- They ask for a change to the payment process, supplying alternative bank account details for the paying organisation’s financial systems.
- Bank account details given are for an account the criminals have access to.
Who is being targeted?
- State Government
- Local Government
- Major utility companies
- Small, medium-sized and big businesses
What to do if affected?
Successful fraud attempts should be reported to WA Police Major Fraud Squad on 131 444 as soon as possible.
WA organisations targeted unsuccessfully can report the matter to WA ScamNet so the intelligence can be considered for future warnings. WA ScamNet may also refer details to the police.
Make sure you alert the genuine supplier and your staff regarding the attempted fraud.
You are also strongly encouraged to run a virus scan on any computer that has received an email.
Real life stories reported to WA ScamNet
Example 5 (2017):
Astute property buyers in Mandurah have thwarted an attempt by scammers to steal more than $200,000 from the settlement of a local property. The buyers received an email purporting to be from their settlement agent asking them to deposit the funds into a bank account in order to finalise the settlement of a house purchase. They noticed that the email address was slightly different from the original one being used, so they queried the request with their settlement agent direct who confirmed it was a fake email. See full media statement Attempt by scammers to steal $200,000 from property settlement on the Commerce website.
An architecture business reported that a client had advised them of a phone call and follow up letter from a scammer claiming to be from the architecture business. The email address given was a slight variation of the true email address; it had a hyphen and ended in dot com rather than dot com dot au but other than that it was identical.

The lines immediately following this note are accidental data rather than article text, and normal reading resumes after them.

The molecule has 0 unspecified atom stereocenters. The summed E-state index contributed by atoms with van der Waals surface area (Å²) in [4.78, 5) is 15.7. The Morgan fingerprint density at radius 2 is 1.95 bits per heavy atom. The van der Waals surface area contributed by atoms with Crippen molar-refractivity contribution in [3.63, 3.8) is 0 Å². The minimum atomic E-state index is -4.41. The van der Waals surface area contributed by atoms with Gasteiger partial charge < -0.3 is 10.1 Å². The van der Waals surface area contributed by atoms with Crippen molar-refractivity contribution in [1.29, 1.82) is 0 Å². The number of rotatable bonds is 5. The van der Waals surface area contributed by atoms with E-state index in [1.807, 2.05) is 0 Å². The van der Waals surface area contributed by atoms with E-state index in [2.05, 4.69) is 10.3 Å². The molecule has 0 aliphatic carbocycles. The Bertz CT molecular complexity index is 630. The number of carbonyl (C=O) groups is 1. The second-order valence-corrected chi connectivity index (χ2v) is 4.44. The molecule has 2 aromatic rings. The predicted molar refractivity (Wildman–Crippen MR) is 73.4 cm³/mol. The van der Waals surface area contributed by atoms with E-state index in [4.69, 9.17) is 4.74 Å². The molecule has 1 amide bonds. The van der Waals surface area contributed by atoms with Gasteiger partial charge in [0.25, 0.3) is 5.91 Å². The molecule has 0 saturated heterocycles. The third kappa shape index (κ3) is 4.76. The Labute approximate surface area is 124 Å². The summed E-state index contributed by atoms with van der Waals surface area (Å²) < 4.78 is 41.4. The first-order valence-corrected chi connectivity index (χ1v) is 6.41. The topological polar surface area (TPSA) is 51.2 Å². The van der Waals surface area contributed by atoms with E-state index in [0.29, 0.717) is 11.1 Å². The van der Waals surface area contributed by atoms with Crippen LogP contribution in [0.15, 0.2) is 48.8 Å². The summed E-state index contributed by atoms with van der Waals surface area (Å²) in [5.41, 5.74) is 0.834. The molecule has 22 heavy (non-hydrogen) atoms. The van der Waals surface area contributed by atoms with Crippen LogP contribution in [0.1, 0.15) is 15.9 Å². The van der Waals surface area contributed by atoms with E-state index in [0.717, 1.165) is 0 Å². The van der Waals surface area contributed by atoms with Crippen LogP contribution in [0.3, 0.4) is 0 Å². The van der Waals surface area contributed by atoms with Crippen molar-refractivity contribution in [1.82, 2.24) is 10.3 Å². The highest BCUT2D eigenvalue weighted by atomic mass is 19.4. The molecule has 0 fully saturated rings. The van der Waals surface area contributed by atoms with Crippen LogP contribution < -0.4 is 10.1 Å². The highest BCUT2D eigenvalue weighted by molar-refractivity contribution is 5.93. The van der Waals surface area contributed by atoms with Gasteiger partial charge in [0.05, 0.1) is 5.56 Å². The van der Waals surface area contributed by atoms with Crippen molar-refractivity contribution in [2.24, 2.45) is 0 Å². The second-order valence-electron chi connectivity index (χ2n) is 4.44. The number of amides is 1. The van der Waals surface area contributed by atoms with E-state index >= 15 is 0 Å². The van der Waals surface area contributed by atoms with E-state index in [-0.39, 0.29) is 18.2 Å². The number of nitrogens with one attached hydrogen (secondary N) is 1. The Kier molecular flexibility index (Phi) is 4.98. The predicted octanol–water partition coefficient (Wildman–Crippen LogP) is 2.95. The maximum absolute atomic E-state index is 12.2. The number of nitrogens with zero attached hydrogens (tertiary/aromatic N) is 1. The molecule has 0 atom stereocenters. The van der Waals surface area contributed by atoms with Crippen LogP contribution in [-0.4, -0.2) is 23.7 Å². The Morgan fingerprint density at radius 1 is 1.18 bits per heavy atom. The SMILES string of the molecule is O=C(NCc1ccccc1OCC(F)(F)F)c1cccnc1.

Scam email address: Xyz-australia.com Real email address: Xyzaustralia.com.au
Business called to report identity theft after a client received an amended invoice where the bank details for payment had changed. The client made payment to the scammers (via an Australian bank account) and was refusing to pay the real business money owed. A computer technician found the email account of the business had been hacked.
Scammers posed as the President of an Association having ascertained the person was away and communicating electronically. They used a spoofed version of the President’s email address that looked the same but replied to the scammers. The scam email asked the Treasurer to organise a $3,700 payment that sounded like a normal arrangement, except unbeknownst to the Treasurer, the bank account details were for an account belonging to the offenders. Instead of hitting reply, the Treasurer typed the email address for the President in the ‘To’ box. This broke the communication with the scammers and meant the Treasurer sent an email to the President’s true account. The President didn’t know what payment the Treasurer was talking about. At this point they realised there was a hack of the email accounts.
The Treasurer at a not-for-profit received an email from a team member seeking urgent payment of an invoice for $15,000. The attachment was an exact copy of a usual invoice and the only change was the bank account details. The Treasurer phoned the team member to discuss the payment only to find the team member had not sent the email.